I've just returned from SEOktoberfest, an exclusive Munich search engine optimization conference and annual underground SEO social bash. The vaunted event draws about 50 of the hottest black hat, gray and snow-white brimmed marketing scientists to shred data.

SEOktoberfest is prestigious and infamous. Anywhere in the world I don my SEOktoberfest hoodie, anyone in-the-know understands that a serious marketer is in the room.

My brilliant colleagues are stealthy marketers. We test smashing holes in the system and gently pry cracks open. SEOktoberfest underscores a sometimes-unnerving reality that many now-legit brand marketers are former hackers.

Before leaving Munich I asked friends, two of the deepest marketers (and one-time hackers) in the world, crucial questions plaguing social marketers:

  1. What's the nasty stuff hackers can do to seriously mess with our personal and business social media profiles?
  2. How can we protect ourselves from such destructive social media dirty tricks?

This column is the first of a two-part series capturing answers ranging from mild to wild. So, sit back and get insight from folks who've been there--and (maybe) done that.

First up this week is Joe Sinkwitz, CEO of Intellifluence. Without sharing details, Joe's exploits forced Google to make some notable changes. Totally white hat today, Joe moved from churn-and-burn black hat tactics to using his smarts to repair problems and assist agencies in cleaning up digital messes made over the last two decades.

Here are Sinkwitz's top three tips:

1. Beware of negative social engineering.

Among the most debilitating experiences is having a brand's identity stolen then used against you. It happens at greater scale in the digital world.

Little skill is required to copy a profile image and a few old posts. This seems innocuous until that troublemaker convinces a few of your friends that their version of your profile is real.

They follow with phishing attempts, misinformation and worse. If your accounts are not verified, things get more problematic, because theoretically a fraudster can apply for verified status and protect your audiences from you.

What can be done? Be diligent in policing against fraudulent use of your persona and cultivate an active audience. If you do find someone has co-opted your social profiles, skip the abuse claim process. Go directly to a copyright claim. Social networks react much faster to claims, because under the Digital Millennium Copyright Act, they're legally required to react.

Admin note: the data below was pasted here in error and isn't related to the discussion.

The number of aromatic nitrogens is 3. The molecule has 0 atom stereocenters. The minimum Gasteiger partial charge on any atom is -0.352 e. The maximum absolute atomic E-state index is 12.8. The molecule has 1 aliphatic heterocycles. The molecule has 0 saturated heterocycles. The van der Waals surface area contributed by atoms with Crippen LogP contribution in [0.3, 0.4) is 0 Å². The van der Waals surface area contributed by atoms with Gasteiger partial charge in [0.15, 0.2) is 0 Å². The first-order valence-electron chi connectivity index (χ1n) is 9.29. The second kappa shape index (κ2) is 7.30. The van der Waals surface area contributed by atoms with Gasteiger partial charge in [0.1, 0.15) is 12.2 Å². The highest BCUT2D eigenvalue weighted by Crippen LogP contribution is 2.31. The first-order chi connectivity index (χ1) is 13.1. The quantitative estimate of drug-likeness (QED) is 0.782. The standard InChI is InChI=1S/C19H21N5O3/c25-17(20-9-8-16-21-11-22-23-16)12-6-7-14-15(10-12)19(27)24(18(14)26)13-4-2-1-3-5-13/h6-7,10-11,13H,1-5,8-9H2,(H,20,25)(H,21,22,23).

2. Watch out for fake friends.

A few fake followers isn't a big deal. Neither is an inevitable pornbot follower.

Trouble starts, though, when social profiles see a coordinated attack. For example, you may have 1,000 followers tonight but suddenly find 5,000 spambot followers tomorrow. Imagine what that can do to the "accounts relevant to you" algorithms in Facebook, Twitter, YouTube and others -- and how the channels decide who sees your content.

We should never accept friend requests from junk accounts, and we should be aware how a follower base affects your social reach. Purposefully increase your real follower count and report spambots as abuse.

3. Keep tabs on hashtag abuse.

So, you had that great campaign with solid, branded hashtags from an event, television campaign, or whatever. Don't neglect those golden hashtags. Old conference hashtags are indexable in Google, so those old gems become prime targets for manipulation.

Periodically reshare best-of material on that great hashtag to help block out spammy noise. Consider using evergreen hashtags such as #JoeCon instead of #JoeCon2017. Own that same branded hashtag year after year.

Every time I attend SEOktoberfest, I have an amazing experience. Next week we'll hear from Robert "RSnake" Hansen. Hansen is a great guy doing great work -- all above board. But he has been known to work around the edges on occasion and his exploits have poked big holes in some big systems. He knows his stuff and we'll share his top thoughts next week.

Until then, go cover your social assets.

Published on: Oct 9, 2017